A small man with a mustache and glasses, Kido looked the part of the perfect courtier, always clad formally and impeccably in dark suits. He lurked in the shadow of the emperor like a master puppeteer. Kido prided himself on being the guardian of the palace, which had been transformed in the second half of the nineteenth century to cater to the new needs of modern Japan. His grandfather Kido Takayoshi, a Satsuma samurai and later a Meiji oligarch of high renown, had been instrumental in Japan’s centralization under the emperor. It is often said that it takes three generations to make a gentleman. Marquis Kido, as a rightful third-generation gentleman, claimed to know what was best for the political system that his grandfather had so deftly helped to create.

Although considered a liberal influence on the emperor, Kido had, as the late prince Saionji had once noted, a right-leaning streak (after all, he supported Konoe’s New Order Movement to centralize Japan in 1940). Perhaps he was simply overcompensating for not being a “real” aristocrat, like Konoe or Saionji, who could claim imperial ancestries going back over a thousand years. Whatever his pedigree, he had become the gatekeeper of the palace. He would not allow Higashikuni to assume Japan’s premiership.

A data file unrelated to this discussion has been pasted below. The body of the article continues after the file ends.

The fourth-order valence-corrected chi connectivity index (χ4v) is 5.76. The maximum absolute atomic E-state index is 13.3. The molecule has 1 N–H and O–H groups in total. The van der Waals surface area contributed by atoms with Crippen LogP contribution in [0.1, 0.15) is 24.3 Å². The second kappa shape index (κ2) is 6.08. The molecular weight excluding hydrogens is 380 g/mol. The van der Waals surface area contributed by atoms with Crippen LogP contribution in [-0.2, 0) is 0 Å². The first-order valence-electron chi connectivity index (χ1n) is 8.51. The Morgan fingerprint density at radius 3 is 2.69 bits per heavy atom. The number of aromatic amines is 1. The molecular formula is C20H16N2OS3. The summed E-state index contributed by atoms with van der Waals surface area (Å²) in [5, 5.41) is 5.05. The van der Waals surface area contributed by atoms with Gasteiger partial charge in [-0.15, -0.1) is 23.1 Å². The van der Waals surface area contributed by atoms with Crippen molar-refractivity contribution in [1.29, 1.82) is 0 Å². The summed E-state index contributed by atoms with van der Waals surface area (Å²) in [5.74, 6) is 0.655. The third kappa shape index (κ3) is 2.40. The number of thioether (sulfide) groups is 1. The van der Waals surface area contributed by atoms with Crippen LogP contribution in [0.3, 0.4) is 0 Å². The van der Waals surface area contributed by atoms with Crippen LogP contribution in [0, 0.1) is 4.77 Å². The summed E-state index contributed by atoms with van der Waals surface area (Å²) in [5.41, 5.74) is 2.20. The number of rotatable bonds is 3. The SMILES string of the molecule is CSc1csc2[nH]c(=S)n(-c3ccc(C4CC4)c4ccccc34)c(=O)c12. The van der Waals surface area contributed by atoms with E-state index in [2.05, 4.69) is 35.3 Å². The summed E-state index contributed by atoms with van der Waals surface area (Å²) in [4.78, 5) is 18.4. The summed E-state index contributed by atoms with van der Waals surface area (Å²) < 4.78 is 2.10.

Throughout the turmoil, the Breakfast Club of Konoe’s advisers continued to meet. On October 15, its members gathered in a restaurant to enjoy a lunch of grilled eel—a luxury at any time, but especially now. Ozaki Hotsumi was conspicuously late. As the others started to eat without him, Konoe’s secretary, Kishi Dozo, burst into the private dining room. “I’ve got some awful news!” he shouted. “Ozaki’s been arrested. They say he’s been charged with spying.”